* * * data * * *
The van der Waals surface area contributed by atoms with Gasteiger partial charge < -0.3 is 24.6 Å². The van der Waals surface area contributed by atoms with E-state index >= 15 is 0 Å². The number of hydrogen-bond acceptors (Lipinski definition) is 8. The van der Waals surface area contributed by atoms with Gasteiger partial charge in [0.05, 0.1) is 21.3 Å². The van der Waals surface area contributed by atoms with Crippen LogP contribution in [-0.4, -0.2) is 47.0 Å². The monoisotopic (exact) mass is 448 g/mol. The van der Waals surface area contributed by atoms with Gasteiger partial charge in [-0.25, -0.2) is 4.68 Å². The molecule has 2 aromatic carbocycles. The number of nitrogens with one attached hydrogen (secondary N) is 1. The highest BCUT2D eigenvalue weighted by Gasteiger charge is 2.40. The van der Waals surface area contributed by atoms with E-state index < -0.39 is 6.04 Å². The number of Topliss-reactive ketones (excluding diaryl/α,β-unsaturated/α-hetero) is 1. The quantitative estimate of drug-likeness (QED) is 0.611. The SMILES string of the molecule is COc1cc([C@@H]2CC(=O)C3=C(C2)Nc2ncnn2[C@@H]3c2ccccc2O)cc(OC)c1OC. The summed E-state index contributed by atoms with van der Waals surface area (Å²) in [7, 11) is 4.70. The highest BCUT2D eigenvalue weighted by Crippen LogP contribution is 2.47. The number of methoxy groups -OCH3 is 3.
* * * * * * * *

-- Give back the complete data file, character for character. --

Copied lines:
The van der Waals surface area contributed by atoms with Gasteiger partial charge < -0.3 is 24.6 Å². The van der Waals surface area contributed by atoms with E-state index >= 15 is 0 Å². The number of hydrogen-bond acceptors (Lipinski definition) is 8. The van der Waals surface area contributed by atoms with Gasteiger partial charge in [0.05, 0.1) is 21.3 Å². The van der Waals surface area contributed by atoms with Crippen LogP contribution in [-0.4, -0.2) is 47.0 Å². The monoisotopic (exact) mass is 448 g/mol. The van der Waals surface area contributed by atoms with Gasteiger partial charge in [-0.25, -0.2) is 4.68 Å². The molecule has 2 aromatic carbocycles. The number of nitrogens with one attached hydrogen (secondary N) is 1. The highest BCUT2D eigenvalue weighted by Gasteiger charge is 2.40. The van der Waals surface area contributed by atoms with E-state index < -0.39 is 6.04 Å². The number of Topliss-reactive ketones (excluding diaryl/α,β-unsaturated/α-hetero) is 1. The quantitative estimate of drug-likeness (QED) is 0.611. The SMILES string of the molecule is COc1cc([C@@H]2CC(=O)C3=C(C2)Nc2ncnn2[C@@H]3c2ccccc2O)cc(OC)c1OC. The summed E-state index contributed by atoms with van der Waals surface area (Å²) in [7, 11) is 4.70. The highest BCUT2D eigenvalue weighted by Crippen LogP contribution is 2.47. The number of methoxy groups -OCH3 is 3.